100 U.S. 303, 306).
Furthermore, while the Court's decision was based on Strauder's right to an impartial jury, the Court believed that all-white juries were discriminatory against the potential jury pool. It held that:
Bolling v. Sharpe, 347 U.S. 497 (1954).
Brown v. Board of Education of Topeka, 347 U.S. 483 (1954).
Civil Rights Act of 1875, 18 Stat. Part III, p. 335 (Act of Mar. 1, 1875).
Gratz v. Bollinger, 539 U.S. 244 (2003).
Racial differences and prejudice: the role of intercultural communication competence in strengthening group cohesion in "Remember the Titans"
Popular media such as films are most effective ways to convey specific messages to the audience that are socially-relevant to them. Through audio-visual media, people are able to put into the right perspective or context issues that would otherwise have been discussed without clarity and understanding. ecause of the effectiveness of audio-visual media as communicator of socially-relevant messages, movies and films are often used to illustrate an individual or group's point-of-view or opinion about an important and controversial social issue.
The movie "Remember the Titans" exemplifies the preceding discussion: it is a film that discusses how racial prejudice and discrimination was a prevalent attitude and behavior during the 1970s in American society. Set in the state of Virginia, the "Titans" chronicles the true life of the football team of T.C. Williams…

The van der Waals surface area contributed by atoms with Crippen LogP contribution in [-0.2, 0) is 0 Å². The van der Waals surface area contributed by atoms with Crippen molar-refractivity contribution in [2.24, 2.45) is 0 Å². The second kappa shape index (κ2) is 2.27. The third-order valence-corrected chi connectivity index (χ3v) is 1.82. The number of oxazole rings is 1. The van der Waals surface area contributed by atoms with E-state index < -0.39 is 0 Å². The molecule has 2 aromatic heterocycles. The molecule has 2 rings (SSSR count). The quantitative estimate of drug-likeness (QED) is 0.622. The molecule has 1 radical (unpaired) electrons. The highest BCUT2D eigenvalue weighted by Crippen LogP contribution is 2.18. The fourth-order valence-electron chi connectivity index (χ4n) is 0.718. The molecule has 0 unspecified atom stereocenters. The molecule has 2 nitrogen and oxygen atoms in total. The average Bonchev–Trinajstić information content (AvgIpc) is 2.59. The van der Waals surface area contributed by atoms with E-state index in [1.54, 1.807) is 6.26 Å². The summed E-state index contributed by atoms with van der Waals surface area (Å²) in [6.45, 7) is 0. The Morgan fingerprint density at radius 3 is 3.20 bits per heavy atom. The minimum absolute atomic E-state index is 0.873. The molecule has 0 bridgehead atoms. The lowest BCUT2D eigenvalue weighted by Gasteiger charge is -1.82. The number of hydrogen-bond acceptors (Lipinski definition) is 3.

Adler, R. (1998). Interplay: the process of interpersonal communication. CA: Harcourt Brace College Publishers.
Remember the Titans. Dir. Boaz Yakin. Prod. Jerry Burckheimer. Walt Disney, 2000.
tomorrow / Bright before us / Like a flame. (Alain Locke, "Enter the New Negro," 1925)
rom the 1920's Alain Leroy Locke has been known as a prominent figure in the Harlem Renaissance. Through his writings, his actions and his education, Locke worked to educate not only White America, but also the Negro, about the beauty of the Negro heritage. He emphasized the idea that no single culture is more important than another. Yet it was also important to give sufficient attention to one's own culture and its beauty. This was Locke's philosophy of cultural pluralism.